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Reedition Domingo Esteso by Conde Hermanos 2004; Kenny Hill, model Barcelona 2001
"While you try to master classical guitar, prepare for a slave's life: the guitar will forever be your master and you its slave".

CathyCate
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Re: Never too late from Co Antrim

Post by CathyCate » Mon Aug 19, 2019 12:44 pm

Welcome aboard! This time you appear to be ready for the long haul. However, if you want to continue the classical guitar journey without getting sidelined, my suggestion is to find a doctor who works with musicians and a classical guitar teacher with credentials. These crucial relationships may not have to be long term. Even initial consultation(s) can go a long way in helping to alleviate the pain and avoiding permanent injury. Your body is an integral part of your "instrument" and will thank you. :wink: All the best!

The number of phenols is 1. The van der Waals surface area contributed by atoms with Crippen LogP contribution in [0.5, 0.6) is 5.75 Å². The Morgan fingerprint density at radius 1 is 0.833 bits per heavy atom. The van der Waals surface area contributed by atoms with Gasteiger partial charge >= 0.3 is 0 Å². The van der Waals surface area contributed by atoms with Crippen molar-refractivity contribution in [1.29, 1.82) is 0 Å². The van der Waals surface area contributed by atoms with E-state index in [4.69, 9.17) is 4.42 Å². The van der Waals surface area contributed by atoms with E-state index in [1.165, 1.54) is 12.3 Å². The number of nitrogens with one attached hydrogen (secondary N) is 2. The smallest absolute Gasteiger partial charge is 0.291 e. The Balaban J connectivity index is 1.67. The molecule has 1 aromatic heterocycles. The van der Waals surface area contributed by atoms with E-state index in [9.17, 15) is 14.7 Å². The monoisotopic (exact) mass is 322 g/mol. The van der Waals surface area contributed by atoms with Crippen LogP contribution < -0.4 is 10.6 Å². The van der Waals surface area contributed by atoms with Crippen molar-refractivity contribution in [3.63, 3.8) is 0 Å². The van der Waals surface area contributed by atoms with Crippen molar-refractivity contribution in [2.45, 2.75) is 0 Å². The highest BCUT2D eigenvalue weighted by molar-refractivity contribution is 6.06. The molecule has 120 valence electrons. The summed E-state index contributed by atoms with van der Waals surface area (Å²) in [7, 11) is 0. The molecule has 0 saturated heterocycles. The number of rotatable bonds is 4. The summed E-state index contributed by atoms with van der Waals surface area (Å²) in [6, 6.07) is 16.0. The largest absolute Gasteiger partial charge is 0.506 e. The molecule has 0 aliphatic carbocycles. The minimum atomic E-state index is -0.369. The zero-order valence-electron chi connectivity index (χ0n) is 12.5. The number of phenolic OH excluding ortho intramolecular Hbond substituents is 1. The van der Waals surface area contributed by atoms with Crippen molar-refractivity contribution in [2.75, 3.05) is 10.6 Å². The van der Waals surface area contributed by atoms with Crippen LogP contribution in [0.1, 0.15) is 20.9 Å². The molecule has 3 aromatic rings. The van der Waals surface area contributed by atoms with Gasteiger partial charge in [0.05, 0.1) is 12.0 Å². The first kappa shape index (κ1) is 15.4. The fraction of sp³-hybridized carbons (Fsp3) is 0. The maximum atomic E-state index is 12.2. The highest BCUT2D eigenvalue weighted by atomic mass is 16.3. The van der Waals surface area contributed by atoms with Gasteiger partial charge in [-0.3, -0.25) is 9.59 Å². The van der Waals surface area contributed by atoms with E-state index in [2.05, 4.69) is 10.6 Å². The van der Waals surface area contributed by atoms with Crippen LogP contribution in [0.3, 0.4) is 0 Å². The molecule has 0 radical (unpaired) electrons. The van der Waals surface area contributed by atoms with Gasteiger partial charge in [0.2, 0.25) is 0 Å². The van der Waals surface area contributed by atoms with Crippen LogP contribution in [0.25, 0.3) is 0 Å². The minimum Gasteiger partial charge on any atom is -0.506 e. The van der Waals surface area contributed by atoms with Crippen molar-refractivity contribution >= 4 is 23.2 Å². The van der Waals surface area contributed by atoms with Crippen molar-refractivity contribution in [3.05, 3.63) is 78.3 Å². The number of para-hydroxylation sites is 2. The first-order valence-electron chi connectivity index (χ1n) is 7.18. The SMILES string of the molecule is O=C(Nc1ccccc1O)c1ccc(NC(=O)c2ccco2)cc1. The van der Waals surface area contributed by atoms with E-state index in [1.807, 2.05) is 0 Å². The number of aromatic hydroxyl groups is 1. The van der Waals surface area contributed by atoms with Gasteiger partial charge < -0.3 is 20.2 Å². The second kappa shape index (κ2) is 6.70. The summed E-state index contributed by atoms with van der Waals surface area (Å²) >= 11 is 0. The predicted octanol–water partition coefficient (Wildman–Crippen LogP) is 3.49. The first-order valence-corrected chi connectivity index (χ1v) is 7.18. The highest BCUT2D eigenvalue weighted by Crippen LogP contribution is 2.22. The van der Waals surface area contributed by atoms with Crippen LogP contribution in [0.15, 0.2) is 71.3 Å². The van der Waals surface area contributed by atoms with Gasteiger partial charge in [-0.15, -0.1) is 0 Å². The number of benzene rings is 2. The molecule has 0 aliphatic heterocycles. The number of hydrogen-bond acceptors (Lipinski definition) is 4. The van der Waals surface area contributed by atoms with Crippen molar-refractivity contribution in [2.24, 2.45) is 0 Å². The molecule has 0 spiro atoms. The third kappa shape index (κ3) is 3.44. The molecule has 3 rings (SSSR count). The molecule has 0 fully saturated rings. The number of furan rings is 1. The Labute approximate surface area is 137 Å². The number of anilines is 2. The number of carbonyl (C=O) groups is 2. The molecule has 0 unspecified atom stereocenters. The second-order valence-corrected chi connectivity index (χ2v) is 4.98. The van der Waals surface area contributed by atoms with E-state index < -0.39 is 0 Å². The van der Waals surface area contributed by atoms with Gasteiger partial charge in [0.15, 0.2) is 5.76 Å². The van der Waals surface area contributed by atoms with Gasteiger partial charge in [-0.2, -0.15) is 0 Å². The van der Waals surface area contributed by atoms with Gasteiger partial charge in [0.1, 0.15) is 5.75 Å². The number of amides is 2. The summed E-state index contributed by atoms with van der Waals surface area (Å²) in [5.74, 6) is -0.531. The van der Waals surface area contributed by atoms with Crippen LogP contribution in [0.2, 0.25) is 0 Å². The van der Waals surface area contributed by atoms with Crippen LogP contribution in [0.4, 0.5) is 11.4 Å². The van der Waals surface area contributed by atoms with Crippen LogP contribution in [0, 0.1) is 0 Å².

Cathy
Matthew Chaffin 2014 spruce/quilted maple
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segobreawill
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Re: Never too late from Co Antrim

Post by segobreawill » Mon Aug 19, 2019 1:12 pm

Go slow, Rob. Don't overdo it. Give yourself time and stay the course. Welcome back to the classical guitar! :)

robertjc
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Re: Never too late from Co Antrim

Post by robertjc » Mon Aug 19, 2019 3:33 pm